Preferably, the central cooling duct will be surrounded by four fuel cell stacks, with oxidant and coolant, usually air, entering the enclosed module at the bottom of the dome. All of the air passes through coolant plate channels in the stacks, to exit into the central cooling duct. Part of the air then passes through oxidant channels in fuel cell bipolar plates. Hydrogen or other fuel gas is passed through fuel channels in the fuel cell bipolar plates, to exit at the opposite side of the fuel cell. The fuel cell contains, in addition to the bipolar plates, which act as an oxidant and fuel passage means, an anode and a cathode, both containing platinum or other suitable catalyst, and a central electrolyte matrix or other containing means containing electrolyte, such as concentrated phosphoric acid. The fuel cell and the module operate at about 150° C. to about 205° C. (about 300° F. to about 400° F.), and at about 4.8 atmospheres pressure.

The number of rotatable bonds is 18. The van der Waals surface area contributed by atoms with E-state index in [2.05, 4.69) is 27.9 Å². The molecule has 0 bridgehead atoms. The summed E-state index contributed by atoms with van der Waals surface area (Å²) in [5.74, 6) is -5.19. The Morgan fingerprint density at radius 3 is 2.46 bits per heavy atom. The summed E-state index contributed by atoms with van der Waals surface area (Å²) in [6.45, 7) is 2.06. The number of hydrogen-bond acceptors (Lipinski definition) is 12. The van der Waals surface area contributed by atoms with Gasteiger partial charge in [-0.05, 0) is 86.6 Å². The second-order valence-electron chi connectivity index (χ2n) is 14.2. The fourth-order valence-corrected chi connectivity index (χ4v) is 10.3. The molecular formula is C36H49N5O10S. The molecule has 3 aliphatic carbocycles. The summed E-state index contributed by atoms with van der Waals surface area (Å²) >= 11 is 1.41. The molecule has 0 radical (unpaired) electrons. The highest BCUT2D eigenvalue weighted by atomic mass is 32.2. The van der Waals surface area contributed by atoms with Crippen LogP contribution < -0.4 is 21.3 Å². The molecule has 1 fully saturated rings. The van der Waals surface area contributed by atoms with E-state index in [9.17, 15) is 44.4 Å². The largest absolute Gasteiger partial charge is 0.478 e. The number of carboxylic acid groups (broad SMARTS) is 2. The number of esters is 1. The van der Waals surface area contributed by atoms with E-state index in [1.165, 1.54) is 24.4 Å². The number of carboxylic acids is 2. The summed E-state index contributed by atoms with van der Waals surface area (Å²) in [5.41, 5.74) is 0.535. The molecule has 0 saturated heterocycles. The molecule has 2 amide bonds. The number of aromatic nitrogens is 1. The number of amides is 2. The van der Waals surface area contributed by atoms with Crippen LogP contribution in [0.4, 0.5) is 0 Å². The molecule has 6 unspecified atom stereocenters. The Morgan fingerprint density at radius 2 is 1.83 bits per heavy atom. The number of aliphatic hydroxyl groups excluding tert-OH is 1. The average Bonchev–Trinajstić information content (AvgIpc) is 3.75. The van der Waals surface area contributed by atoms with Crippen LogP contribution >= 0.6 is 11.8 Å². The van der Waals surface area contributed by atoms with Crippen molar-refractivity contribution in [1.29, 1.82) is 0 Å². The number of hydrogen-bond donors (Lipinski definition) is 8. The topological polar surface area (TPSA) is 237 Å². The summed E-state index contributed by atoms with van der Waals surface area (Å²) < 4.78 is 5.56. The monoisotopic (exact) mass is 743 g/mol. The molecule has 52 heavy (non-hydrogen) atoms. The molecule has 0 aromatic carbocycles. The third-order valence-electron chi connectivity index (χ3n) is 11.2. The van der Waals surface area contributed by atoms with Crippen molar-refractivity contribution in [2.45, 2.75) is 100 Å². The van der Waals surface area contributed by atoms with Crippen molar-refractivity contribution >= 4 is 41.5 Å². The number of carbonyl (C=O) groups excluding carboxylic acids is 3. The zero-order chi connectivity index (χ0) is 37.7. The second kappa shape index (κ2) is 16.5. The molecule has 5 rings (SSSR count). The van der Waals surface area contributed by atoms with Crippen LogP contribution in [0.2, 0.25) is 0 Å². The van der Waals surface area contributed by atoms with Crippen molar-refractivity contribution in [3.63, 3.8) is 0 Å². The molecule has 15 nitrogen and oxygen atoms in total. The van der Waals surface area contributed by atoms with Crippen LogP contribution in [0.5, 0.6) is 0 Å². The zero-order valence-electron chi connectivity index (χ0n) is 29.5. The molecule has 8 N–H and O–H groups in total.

The heating means used to prevent electrolyte crystallization during transport of the module, or at any other time the module is not in operation and its temperature is below 38° C., will usually consist of from 1 to 8 spaced, insulated, tubular electrical resistance heaters. Such heating means are preferably an integral part of the module. The protective containing vessel can be either the removable module dome, or a separate, thin, steel or high strength plastic container, each with attached lifting eyes. Use of this arrangement, allows ease of lifting, provides thermal protection during disassembly and shipping, and prevents electrolyte crystallization.
For a better understanding of the invention, reference may be made to the preferred embodiments exemplary of the invention, shown in the accompanying drawings, in which:
FIG. 1 is a pictorial view of assembled, connected fuel cell modules, showing four fuel cell stacks disposed within a heavy, pressure dome;
FIG. 2 is an exploded pictorial view of a fuel cell module, with the fuel cell stack cartridge, in process of disassembly from process gas connections on its support structure, showing exposure to the elements upon removal of the pressure dome;